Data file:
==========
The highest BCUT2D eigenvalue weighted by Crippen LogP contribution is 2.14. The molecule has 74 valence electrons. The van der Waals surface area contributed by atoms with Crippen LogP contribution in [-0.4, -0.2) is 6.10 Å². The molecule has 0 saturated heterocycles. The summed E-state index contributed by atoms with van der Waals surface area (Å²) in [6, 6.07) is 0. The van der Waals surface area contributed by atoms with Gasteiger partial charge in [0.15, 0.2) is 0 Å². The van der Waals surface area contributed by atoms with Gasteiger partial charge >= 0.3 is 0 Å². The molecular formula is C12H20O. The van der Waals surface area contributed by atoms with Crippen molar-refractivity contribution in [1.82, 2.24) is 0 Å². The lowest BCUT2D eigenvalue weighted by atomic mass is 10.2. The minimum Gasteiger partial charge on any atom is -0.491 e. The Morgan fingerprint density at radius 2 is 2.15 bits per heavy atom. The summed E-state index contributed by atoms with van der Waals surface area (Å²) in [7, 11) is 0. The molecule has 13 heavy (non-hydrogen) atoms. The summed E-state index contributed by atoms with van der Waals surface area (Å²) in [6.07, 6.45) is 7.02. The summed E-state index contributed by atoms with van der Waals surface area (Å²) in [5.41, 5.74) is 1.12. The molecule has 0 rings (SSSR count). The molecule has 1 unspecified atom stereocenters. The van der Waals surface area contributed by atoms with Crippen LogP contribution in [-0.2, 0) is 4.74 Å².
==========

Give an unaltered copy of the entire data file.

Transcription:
The highest BCUT2D eigenvalue weighted by Crippen LogP contribution is 2.14. The molecule has 74 valence electrons. The van der Waals surface area contributed by atoms with Crippen LogP contribution in [-0.4, -0.2) is 6.10 Å². The molecule has 0 saturated heterocycles. The summed E-state index contributed by atoms with van der Waals surface area (Å²) in [6, 6.07) is 0. The van der Waals surface area contributed by atoms with Gasteiger partial charge in [0.15, 0.2) is 0 Å². The van der Waals surface area contributed by atoms with Gasteiger partial charge >= 0.3 is 0 Å². The molecular formula is C12H20O. The van der Waals surface area contributed by atoms with Crippen molar-refractivity contribution in [1.82, 2.24) is 0 Å². The lowest BCUT2D eigenvalue weighted by atomic mass is 10.2. The minimum Gasteiger partial charge on any atom is -0.491 e. The Morgan fingerprint density at radius 2 is 2.15 bits per heavy atom. The summed E-state index contributed by atoms with van der Waals surface area (Å²) in [7, 11) is 0. The molecule has 13 heavy (non-hydrogen) atoms. The summed E-state index contributed by atoms with van der Waals surface area (Å²) in [6.07, 6.45) is 7.02. The summed E-state index contributed by atoms with van der Waals surface area (Å²) in [5.41, 5.74) is 1.12. The molecule has 0 rings (SSSR count). The molecule has 1 unspecified atom stereocenters. The van der Waals surface area contributed by atoms with Crippen LogP contribution in [-0.2, 0) is 4.74 Å².